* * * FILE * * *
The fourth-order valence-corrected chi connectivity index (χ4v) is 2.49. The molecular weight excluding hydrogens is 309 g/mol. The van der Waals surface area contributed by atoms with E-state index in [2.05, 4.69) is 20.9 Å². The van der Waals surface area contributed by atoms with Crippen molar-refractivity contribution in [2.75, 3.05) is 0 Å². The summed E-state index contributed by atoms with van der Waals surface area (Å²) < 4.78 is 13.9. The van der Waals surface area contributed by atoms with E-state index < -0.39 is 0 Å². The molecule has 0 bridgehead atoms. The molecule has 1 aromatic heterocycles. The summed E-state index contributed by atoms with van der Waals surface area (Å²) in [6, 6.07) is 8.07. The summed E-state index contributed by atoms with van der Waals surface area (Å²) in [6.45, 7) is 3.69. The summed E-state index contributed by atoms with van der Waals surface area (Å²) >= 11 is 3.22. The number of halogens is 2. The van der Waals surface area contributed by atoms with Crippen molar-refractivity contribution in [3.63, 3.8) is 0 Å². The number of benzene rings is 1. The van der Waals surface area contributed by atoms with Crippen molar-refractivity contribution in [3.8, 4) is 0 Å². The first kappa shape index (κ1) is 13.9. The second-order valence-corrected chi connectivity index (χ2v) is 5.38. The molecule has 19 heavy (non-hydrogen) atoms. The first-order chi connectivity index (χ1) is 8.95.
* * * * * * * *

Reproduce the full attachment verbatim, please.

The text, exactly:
The fourth-order valence-corrected chi connectivity index (χ4v) is 2.49. The molecular weight excluding hydrogens is 309 g/mol. The van der Waals surface area contributed by atoms with E-state index in [2.05, 4.69) is 20.9 Å². The van der Waals surface area contributed by atoms with Crippen molar-refractivity contribution in [2.75, 3.05) is 0 Å². The summed E-state index contributed by atoms with van der Waals surface area (Å²) < 4.78 is 13.9. The van der Waals surface area contributed by atoms with E-state index < -0.39 is 0 Å². The molecule has 0 bridgehead atoms. The molecule has 1 aromatic heterocycles. The summed E-state index contributed by atoms with van der Waals surface area (Å²) in [6, 6.07) is 8.07. The summed E-state index contributed by atoms with van der Waals surface area (Å²) in [6.45, 7) is 3.69. The summed E-state index contributed by atoms with van der Waals surface area (Å²) >= 11 is 3.22. The number of halogens is 2. The van der Waals surface area contributed by atoms with Crippen molar-refractivity contribution in [3.63, 3.8) is 0 Å². The number of benzene rings is 1. The van der Waals surface area contributed by atoms with Crippen molar-refractivity contribution in [3.8, 4) is 0 Å². The first kappa shape index (κ1) is 13.9. The second-order valence-corrected chi connectivity index (χ2v) is 5.38. The molecule has 19 heavy (non-hydrogen) atoms. The first-order chi connectivity index (χ1) is 8.95.